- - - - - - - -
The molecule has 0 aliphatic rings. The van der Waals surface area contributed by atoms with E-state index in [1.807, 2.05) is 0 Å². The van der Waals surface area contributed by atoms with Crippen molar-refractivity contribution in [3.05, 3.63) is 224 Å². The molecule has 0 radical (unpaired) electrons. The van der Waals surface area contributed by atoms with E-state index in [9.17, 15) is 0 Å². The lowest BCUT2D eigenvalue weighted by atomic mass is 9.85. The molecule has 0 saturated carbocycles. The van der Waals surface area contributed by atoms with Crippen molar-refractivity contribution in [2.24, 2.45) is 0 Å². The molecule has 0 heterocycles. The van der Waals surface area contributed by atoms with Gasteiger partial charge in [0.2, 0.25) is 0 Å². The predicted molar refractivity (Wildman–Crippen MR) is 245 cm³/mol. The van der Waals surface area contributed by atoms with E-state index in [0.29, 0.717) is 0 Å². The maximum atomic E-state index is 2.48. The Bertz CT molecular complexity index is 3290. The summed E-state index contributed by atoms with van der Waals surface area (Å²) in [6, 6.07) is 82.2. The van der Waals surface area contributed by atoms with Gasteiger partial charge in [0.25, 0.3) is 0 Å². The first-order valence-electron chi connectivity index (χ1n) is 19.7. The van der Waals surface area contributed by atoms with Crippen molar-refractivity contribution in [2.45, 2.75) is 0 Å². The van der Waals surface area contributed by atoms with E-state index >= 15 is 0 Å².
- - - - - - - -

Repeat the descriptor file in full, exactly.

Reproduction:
The molecule has 0 aliphatic rings. The van der Waals surface area contributed by atoms with E-state index in [1.807, 2.05) is 0 Å². The van der Waals surface area contributed by atoms with Crippen molar-refractivity contribution in [3.05, 3.63) is 224 Å². The molecule has 0 radical (unpaired) electrons. The van der Waals surface area contributed by atoms with E-state index in [9.17, 15) is 0 Å². The lowest BCUT2D eigenvalue weighted by atomic mass is 9.85. The molecule has 0 saturated carbocycles. The van der Waals surface area contributed by atoms with Crippen molar-refractivity contribution in [2.24, 2.45) is 0 Å². The molecule has 0 heterocycles. The van der Waals surface area contributed by atoms with Gasteiger partial charge in [0.2, 0.25) is 0 Å². The predicted molar refractivity (Wildman–Crippen MR) is 245 cm³/mol. The van der Waals surface area contributed by atoms with E-state index in [0.29, 0.717) is 0 Å². The maximum atomic E-state index is 2.48. The Bertz CT molecular complexity index is 3290. The summed E-state index contributed by atoms with van der Waals surface area (Å²) in [6, 6.07) is 82.2. The van der Waals surface area contributed by atoms with Gasteiger partial charge in [0.25, 0.3) is 0 Å². The first-order valence-electron chi connectivity index (χ1n) is 19.7. The van der Waals surface area contributed by atoms with Crippen molar-refractivity contribution in [2.45, 2.75) is 0 Å². The van der Waals surface area contributed by atoms with E-state index >= 15 is 0 Å².